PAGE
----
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Issue 22


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Australian oil — an elusive resource
Oil-fouled beaches: most people think of them as a sign of our time. We hear so much about accidents involving supertankers — and about captains who wash out their tanks at sea — that they, naturally, get the blame.
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Native plants at risk
Understandably, more public concern has been given to the plight of our native animals than to this country's plants. Yet a recent study lists more than 2000 Australian plant species as actually or potentially at risk. This figure — derived by Mr William Hartley and Dr John Leigh, of the CSIRO Division of Plant Industry — is equivalent to about 10% of the total known indigenous flora.
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Melbourne’s ozone pollution
Like any other large city, Melbourne experiences particular days when the concentration of ozone in the air is particularly high. On average, Melbourne exceeds on one day in five the World Health Organization standard of 5.6 parts of ozone per hundred million. What happens on that day? After all, every business day, the same stream of traffic spews out the same pollutants.
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The loneliness of the long-range weather forecaster
A meteorologist getting himself involved in long-range forecasting is frequently regarded in the same light as an astronomer dabbling in astrology. Both individuals are considered as practitioners of black arts that are beyond the scientific pale. Perhaps this is because most meteorologists have shied away from the problem, perceiving that they have enough problems predicting tomorrow's weather, let alone next month's, or next year's.
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Leeuwin Current revealed
Look up the world's ocean currents in an atlas, and you will probably find a northward-pointing arrow indicating the West Australian Current flowing up the Western Australian coast. Look further, and you will observe the Benguela and Humboldt Currents, which also flow northwards, up the western coasts of Africa and South America respectively.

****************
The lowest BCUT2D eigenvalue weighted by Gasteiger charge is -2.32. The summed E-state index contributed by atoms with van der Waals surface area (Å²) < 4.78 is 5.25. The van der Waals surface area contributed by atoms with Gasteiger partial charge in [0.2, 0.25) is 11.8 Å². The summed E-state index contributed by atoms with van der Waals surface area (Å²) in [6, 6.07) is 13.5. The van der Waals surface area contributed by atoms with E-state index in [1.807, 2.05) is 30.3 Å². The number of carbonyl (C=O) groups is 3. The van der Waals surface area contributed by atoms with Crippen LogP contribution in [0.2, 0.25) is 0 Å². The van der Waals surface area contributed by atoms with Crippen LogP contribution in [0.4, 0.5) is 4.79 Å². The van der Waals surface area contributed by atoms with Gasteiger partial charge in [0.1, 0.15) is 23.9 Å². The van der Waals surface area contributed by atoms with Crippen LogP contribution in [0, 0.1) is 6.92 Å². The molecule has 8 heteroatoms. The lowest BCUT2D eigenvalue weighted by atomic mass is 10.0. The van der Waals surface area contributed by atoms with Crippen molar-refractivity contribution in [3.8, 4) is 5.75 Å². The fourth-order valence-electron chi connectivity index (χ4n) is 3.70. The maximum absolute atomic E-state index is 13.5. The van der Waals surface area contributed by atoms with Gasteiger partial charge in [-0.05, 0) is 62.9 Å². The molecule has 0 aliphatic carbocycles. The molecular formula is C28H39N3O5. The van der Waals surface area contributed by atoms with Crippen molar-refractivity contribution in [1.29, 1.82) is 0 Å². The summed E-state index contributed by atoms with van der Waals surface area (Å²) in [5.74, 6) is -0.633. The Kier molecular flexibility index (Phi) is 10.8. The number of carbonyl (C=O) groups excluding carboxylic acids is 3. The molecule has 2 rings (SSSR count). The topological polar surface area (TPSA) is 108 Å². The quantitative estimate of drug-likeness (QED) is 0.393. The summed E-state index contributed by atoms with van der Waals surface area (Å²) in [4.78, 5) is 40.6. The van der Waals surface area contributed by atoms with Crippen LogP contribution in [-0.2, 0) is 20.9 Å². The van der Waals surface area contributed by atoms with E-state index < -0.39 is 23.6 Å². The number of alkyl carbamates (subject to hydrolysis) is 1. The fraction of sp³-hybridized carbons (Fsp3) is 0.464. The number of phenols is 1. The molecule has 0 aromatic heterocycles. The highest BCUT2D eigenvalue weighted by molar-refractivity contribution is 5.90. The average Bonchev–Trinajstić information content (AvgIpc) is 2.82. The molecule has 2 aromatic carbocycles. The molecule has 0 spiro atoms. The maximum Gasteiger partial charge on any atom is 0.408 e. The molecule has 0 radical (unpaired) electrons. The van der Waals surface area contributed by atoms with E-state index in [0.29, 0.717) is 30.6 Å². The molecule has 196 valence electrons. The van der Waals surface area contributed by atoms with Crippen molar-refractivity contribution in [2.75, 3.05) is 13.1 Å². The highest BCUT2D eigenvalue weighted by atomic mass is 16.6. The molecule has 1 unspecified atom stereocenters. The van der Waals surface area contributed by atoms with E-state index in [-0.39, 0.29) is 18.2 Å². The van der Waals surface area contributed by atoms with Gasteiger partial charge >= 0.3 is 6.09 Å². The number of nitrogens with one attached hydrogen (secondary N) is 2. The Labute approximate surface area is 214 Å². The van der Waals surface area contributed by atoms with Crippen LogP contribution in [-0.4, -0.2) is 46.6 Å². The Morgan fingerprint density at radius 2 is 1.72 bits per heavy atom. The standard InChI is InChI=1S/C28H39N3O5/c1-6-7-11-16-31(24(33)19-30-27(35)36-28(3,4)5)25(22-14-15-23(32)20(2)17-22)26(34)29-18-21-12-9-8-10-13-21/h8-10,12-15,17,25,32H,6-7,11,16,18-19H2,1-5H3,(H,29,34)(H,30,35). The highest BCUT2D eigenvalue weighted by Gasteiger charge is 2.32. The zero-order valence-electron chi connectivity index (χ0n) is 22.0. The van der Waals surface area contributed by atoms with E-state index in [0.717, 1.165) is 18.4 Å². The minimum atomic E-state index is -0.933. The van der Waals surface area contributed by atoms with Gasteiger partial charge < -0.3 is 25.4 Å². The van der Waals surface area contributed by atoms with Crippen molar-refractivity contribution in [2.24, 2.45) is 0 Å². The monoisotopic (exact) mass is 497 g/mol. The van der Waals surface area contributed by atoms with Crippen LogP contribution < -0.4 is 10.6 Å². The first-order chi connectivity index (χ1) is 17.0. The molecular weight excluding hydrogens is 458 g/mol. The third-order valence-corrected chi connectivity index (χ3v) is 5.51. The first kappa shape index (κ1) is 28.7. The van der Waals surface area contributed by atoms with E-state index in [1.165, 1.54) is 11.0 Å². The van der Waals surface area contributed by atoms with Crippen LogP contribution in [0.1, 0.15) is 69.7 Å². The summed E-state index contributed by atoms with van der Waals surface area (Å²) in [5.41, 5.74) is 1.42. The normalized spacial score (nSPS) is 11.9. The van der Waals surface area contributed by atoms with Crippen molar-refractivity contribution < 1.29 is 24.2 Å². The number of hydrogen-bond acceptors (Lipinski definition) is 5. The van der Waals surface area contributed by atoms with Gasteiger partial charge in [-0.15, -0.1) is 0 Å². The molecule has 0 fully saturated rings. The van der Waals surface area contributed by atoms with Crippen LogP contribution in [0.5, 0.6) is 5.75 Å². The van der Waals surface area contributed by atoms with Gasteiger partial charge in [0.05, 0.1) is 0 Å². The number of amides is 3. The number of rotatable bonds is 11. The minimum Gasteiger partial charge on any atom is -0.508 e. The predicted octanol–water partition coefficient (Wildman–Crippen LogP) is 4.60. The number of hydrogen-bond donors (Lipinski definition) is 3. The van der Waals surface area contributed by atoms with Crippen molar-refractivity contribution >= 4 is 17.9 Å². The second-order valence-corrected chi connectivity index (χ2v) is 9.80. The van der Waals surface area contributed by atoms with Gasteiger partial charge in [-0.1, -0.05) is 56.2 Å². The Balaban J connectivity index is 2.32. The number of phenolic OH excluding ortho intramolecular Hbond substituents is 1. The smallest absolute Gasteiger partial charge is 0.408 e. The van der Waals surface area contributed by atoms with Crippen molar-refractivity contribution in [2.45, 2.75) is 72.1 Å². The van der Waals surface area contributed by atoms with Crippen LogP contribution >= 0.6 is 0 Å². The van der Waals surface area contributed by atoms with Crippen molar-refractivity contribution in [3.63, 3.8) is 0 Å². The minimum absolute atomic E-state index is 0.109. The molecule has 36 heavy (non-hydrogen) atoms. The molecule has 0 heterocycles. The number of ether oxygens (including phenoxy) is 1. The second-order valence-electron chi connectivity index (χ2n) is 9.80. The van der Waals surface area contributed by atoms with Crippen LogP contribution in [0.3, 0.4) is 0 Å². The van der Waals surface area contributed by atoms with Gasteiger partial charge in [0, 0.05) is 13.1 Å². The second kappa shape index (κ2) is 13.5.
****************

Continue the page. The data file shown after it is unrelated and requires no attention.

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Dust control in mining towns
Have you ever heard o f mullock? It's waste rock from mining operations. Who would have thought it could be put to use in reducing the dust storms that often afflict some of our old mining towns?
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What does CSIRO do?
Ever wished you could lay your hands on a directory that tells you what research CSIRO is doing? CSIRO Research Programs 1979–80, a new publication, does this most comprehensively.
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A high-country perspective
Last June, the Land Conservation Council of Victoria announced its final recommendations for the future of the State's alpine areas. Publication by the Council of its proposed recommendations 14 months previously had caused quite a furore, with the result that diverse interests within the community bombarded it with no less than 14 013 submissions commenting on these earlier proposals.
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When emus over-indulge
As summer passes, the fruit o f the nitre bush (Nitraria billardieri) ripens in the Riverina of south-eastern Australia. Soon flocks of voracious emus, sometimes 80 in number, will descend upon the cherry-like fruit for their annual feast.
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